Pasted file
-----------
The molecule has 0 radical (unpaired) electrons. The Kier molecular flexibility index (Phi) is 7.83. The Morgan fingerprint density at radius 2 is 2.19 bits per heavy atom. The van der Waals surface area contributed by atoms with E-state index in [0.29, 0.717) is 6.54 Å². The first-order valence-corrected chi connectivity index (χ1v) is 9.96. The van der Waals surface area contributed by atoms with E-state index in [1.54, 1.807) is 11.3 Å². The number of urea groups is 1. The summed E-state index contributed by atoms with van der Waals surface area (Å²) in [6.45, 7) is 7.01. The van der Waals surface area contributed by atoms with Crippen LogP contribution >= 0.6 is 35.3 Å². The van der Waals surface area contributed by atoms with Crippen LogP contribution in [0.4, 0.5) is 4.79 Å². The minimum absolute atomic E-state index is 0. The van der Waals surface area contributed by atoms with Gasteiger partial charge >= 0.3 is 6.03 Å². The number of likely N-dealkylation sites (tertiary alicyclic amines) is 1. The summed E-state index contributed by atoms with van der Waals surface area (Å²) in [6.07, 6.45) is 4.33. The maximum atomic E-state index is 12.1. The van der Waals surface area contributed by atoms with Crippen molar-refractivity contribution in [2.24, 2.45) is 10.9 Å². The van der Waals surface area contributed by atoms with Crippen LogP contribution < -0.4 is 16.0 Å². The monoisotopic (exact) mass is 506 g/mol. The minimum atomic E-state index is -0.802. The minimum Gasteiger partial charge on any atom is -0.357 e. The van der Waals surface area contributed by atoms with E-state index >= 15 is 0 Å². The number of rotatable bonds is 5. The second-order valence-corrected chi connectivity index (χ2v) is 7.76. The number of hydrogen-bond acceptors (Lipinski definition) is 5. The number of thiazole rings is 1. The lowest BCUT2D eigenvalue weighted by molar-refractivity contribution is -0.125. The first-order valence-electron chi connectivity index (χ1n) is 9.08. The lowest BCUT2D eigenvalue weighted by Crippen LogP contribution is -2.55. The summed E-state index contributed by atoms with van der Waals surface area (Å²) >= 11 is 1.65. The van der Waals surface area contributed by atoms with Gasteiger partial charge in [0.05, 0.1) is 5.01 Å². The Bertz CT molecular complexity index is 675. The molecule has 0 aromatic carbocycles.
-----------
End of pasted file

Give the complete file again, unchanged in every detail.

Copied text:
The molecule has 0 radical (unpaired) electrons. The Kier molecular flexibility index (Phi) is 7.83. The Morgan fingerprint density at radius 2 is 2.19 bits per heavy atom. The van der Waals surface area contributed by atoms with E-state index in [0.29, 0.717) is 6.54 Å². The first-order valence-corrected chi connectivity index (χ1v) is 9.96. The van der Waals surface area contributed by atoms with E-state index in [1.54, 1.807) is 11.3 Å². The number of urea groups is 1. The summed E-state index contributed by atoms with van der Waals surface area (Å²) in [6.45, 7) is 7.01. The van der Waals surface area contributed by atoms with Crippen LogP contribution >= 0.6 is 35.3 Å². The van der Waals surface area contributed by atoms with Crippen LogP contribution in [0.4, 0.5) is 4.79 Å². The minimum absolute atomic E-state index is 0. The van der Waals surface area contributed by atoms with Gasteiger partial charge >= 0.3 is 6.03 Å². The number of likely N-dealkylation sites (tertiary alicyclic amines) is 1. The summed E-state index contributed by atoms with van der Waals surface area (Å²) in [6.07, 6.45) is 4.33. The maximum atomic E-state index is 12.1. The van der Waals surface area contributed by atoms with Crippen molar-refractivity contribution in [2.24, 2.45) is 10.9 Å². The van der Waals surface area contributed by atoms with Crippen LogP contribution < -0.4 is 16.0 Å². The monoisotopic (exact) mass is 506 g/mol. The minimum atomic E-state index is -0.802. The minimum Gasteiger partial charge on any atom is -0.357 e. The van der Waals surface area contributed by atoms with E-state index >= 15 is 0 Å². The number of rotatable bonds is 5. The second-order valence-corrected chi connectivity index (χ2v) is 7.76. The number of hydrogen-bond acceptors (Lipinski definition) is 5. The number of thiazole rings is 1. The lowest BCUT2D eigenvalue weighted by molar-refractivity contribution is -0.125. The first-order valence-electron chi connectivity index (χ1n) is 9.08. The lowest BCUT2D eigenvalue weighted by Crippen LogP contribution is -2.55. The summed E-state index contributed by atoms with van der Waals surface area (Å²) >= 11 is 1.65. The van der Waals surface area contributed by atoms with Gasteiger partial charge in [0.05, 0.1) is 5.01 Å². The Bertz CT molecular complexity index is 675. The molecule has 0 aromatic carbocycles.